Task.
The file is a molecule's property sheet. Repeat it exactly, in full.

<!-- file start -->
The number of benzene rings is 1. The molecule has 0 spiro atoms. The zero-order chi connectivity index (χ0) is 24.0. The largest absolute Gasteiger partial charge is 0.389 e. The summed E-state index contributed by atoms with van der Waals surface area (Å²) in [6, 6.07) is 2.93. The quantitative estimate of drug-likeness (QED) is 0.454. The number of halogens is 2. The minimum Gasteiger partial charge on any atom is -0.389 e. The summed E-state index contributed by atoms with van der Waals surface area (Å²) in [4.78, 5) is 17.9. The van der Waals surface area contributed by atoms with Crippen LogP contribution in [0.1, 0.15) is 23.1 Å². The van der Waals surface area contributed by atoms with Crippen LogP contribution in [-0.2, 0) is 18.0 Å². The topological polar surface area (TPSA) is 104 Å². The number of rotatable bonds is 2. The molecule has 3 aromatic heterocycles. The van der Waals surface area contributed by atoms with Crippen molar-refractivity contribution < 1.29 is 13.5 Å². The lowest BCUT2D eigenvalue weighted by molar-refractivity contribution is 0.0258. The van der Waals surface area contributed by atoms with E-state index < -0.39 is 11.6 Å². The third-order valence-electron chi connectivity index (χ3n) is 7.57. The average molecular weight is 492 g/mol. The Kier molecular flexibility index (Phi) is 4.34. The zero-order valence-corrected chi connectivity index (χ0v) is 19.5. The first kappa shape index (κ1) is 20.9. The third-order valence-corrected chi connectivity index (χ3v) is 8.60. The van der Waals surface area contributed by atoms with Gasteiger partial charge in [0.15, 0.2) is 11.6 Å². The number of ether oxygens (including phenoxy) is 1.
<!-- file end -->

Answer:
The number of benzene rings is 1. The molecule has 0 spiro atoms. The zero-order chi connectivity index (χ0) is 24.0. The largest absolute Gasteiger partial charge is 0.389 e. The summed E-state index contributed by atoms with van der Waals surface area (Å²) in [6, 6.07) is 2.93. The quantitative estimate of drug-likeness (QED) is 0.454. The number of halogens is 2. The minimum Gasteiger partial charge on any atom is -0.389 e. The summed E-state index contributed by atoms with van der Waals surface area (Å²) in [4.78, 5) is 17.9. The van der Waals surface area contributed by atoms with Crippen LogP contribution in [0.1, 0.15) is 23.1 Å². The van der Waals surface area contributed by atoms with Crippen LogP contribution in [-0.2, 0) is 18.0 Å². The topological polar surface area (TPSA) is 104 Å². The number of rotatable bonds is 2. The molecule has 3 aromatic heterocycles. The van der Waals surface area contributed by atoms with Crippen molar-refractivity contribution < 1.29 is 13.5 Å². The lowest BCUT2D eigenvalue weighted by molar-refractivity contribution is 0.0258. The van der Waals surface area contributed by atoms with E-state index < -0.39 is 11.6 Å². The third-order valence-electron chi connectivity index (χ3n) is 7.57. The average molecular weight is 492 g/mol. The Kier molecular flexibility index (Phi) is 4.34. The zero-order valence-corrected chi connectivity index (χ0v) is 19.5. The first kappa shape index (κ1) is 20.9. The third-order valence-corrected chi connectivity index (χ3v) is 8.60. The van der Waals surface area contributed by atoms with Gasteiger partial charge in [0.15, 0.2) is 11.6 Å². The number of ether oxygens (including phenoxy) is 1.